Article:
Those who believe that the government should provide everybody with free healthcare have long struggled with a way to brand it. The term socialized health insurance has a negative connotation and “single-payer healthcare” is too wonky. So in recent years, activists have pushed leading Democrats to adopt the term “Medicare for all.”
The “Medicare for all” branding allows activists to latch onto a program that remains broadly popular. It will be an easier lift, liberals presume, if they can convince everybody that they just want to build on something that Americans already know and like. Because the term “Medicare for all” means different things to different people, it can allow politicians to claim support for it without alienating one group or another. But an increasing amount of polling data show that the vague promise of “Medicare for all” is creating a lot of confusion — even among Democratic voters.
A Navigator Research poll found that 60% of voters (including 73% of Democrats!) believe that “Medicare for all” is a program that allows everybody to buy into Medicare, rather than private insurance, if they want to.
In reality, the leading “Medicare for all” proposal from Sen. Bernie Sanders, I-Vt., which is endorsed by four of his 2020 rivals, would require everybody to enroll in a government healthcare plan and abandon their private insurance within four years, and the only private policies allowed would be narrowly tailored supplemental plans that do not duplicate any of the benefits offered by the new government plan.
A Kaiser Family Foundation poll tracks similar confusion, which cut both for and against the proposal. Majorities believe that people would continue to pay co-pays and deductibles, that they’d be able to keep their employer plans, that they’d be able to keep private insurance, and that they’d continue to pay premiums. In all cases, the Sanders plan promises to do the opposite: get rid of premiums, deductibles, and co-pays and replace private insurance at the individual and employer levels.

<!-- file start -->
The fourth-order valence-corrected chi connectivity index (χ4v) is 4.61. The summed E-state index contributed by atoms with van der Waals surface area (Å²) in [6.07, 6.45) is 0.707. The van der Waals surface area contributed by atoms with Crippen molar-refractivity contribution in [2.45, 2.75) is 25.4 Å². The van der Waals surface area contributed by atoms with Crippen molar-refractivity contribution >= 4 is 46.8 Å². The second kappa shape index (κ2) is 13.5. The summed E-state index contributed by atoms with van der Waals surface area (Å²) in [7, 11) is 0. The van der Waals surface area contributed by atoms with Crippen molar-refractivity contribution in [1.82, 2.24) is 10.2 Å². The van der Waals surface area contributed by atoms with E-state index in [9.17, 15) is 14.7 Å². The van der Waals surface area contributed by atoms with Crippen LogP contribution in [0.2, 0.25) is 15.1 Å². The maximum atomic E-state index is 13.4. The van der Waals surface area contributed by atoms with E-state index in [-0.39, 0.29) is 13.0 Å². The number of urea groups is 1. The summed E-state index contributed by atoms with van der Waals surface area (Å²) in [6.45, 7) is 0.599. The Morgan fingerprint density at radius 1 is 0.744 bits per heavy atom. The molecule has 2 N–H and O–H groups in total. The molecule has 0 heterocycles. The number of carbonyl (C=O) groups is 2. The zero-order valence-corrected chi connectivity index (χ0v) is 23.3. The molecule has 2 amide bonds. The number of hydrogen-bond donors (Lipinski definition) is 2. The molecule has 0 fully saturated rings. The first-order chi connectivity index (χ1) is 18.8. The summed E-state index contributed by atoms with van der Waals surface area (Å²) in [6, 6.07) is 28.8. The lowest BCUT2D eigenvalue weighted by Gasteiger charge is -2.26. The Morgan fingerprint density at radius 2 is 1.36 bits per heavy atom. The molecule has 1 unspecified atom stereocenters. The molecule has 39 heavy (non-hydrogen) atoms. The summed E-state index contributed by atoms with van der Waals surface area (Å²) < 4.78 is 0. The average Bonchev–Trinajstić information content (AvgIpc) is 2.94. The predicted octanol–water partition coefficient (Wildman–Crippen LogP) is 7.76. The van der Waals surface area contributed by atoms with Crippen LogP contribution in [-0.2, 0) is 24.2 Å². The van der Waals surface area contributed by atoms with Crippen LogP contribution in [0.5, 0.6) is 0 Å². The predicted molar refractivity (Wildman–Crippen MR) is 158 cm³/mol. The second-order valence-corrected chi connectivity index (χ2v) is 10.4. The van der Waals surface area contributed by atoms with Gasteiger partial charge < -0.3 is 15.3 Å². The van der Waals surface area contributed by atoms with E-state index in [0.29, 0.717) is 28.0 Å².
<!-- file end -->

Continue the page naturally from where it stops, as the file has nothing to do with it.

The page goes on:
There’s also good reason to believe that the association with Medicare is contributing to the confusion, as Kaiser quotes an independent voter as saying, “My mom is on Medicare and she has to pay co-pays.”
The truth is that even among liberals, there’s a lot of debate about what “Medicare for all” really means, and the Democratic presidential candidates are adding to the confusion because they want to be associated with the concept of “Medicare for all” while giving themselves flexibility down the road. “When we talk about ‘Medicare for All,’ there are a lot of different pathways,” said Sen. Elizabeth Warren, who has co-sponsored the Sanders plan, but hasn’t offered her own.
The most straightforward interpretation of the phrase “Medicare for all” is that the government is going to offer healthcare to everybody. Yet, even Sanders’ doesn’t technically do that. His proposal would actually create a new government-run plan (which he claims is more generous than existing Medicare), and then he’d transfer everybody over to the new plan, including Medicare beneficiaries. Joe Biden has indicated a preference for giving people the option to enroll in some sort of Medicare-like plan, though he has yet to spell out the details.
The problem with not agreeing on a clearly defined policy and then selling it, is that not only does it open Democrats up to attacks during the general election, but even if they win, it makes it much more difficult to rally around any sort of proposal once in power.
A good example of this is Republicans, who unified around the phrase “repeal and replace” over the course of four election cycles, only to find out once they got power that the party had fierce disagreements over what that actually meant. The “Medicare for all” gambit could similarly backfire.